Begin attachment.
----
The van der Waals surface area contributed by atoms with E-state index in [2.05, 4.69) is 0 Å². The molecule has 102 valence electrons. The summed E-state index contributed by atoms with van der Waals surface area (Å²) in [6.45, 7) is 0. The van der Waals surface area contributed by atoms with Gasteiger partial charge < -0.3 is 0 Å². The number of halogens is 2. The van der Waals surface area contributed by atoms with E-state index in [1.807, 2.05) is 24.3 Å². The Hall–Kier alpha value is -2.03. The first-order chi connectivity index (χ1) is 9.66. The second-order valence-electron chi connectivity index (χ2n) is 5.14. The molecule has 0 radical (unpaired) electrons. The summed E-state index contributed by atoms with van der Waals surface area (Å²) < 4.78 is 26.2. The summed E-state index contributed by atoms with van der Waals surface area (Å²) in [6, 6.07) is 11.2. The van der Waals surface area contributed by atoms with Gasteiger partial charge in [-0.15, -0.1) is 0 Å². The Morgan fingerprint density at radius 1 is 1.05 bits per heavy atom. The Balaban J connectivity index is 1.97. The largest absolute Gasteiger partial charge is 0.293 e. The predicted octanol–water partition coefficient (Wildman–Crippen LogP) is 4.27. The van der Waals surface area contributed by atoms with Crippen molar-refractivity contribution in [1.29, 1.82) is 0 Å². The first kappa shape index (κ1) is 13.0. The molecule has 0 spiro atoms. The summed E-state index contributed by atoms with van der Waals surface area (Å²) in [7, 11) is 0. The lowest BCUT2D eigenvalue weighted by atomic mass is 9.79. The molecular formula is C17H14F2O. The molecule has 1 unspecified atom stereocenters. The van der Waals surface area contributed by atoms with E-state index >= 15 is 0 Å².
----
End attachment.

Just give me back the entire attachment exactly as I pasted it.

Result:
The van der Waals surface area contributed by atoms with E-state index in [2.05, 4.69) is 0 Å². The molecule has 102 valence electrons. The summed E-state index contributed by atoms with van der Waals surface area (Å²) in [6.45, 7) is 0. The van der Waals surface area contributed by atoms with Gasteiger partial charge < -0.3 is 0 Å². The number of halogens is 2. The van der Waals surface area contributed by atoms with E-state index in [1.807, 2.05) is 24.3 Å². The Hall–Kier alpha value is -2.03. The first-order chi connectivity index (χ1) is 9.66. The second-order valence-electron chi connectivity index (χ2n) is 5.14. The molecule has 0 radical (unpaired) electrons. The summed E-state index contributed by atoms with van der Waals surface area (Å²) < 4.78 is 26.2. The summed E-state index contributed by atoms with van der Waals surface area (Å²) in [6, 6.07) is 11.2. The van der Waals surface area contributed by atoms with Gasteiger partial charge in [-0.15, -0.1) is 0 Å². The Morgan fingerprint density at radius 1 is 1.05 bits per heavy atom. The Balaban J connectivity index is 1.97. The largest absolute Gasteiger partial charge is 0.293 e. The predicted octanol–water partition coefficient (Wildman–Crippen LogP) is 4.27. The van der Waals surface area contributed by atoms with Crippen molar-refractivity contribution in [1.29, 1.82) is 0 Å². The first kappa shape index (κ1) is 13.0. The molecule has 0 spiro atoms. The summed E-state index contributed by atoms with van der Waals surface area (Å²) in [7, 11) is 0. The lowest BCUT2D eigenvalue weighted by atomic mass is 9.79. The molecular formula is C17H14F2O. The molecule has 1 unspecified atom stereocenters. The van der Waals surface area contributed by atoms with E-state index >= 15 is 0 Å².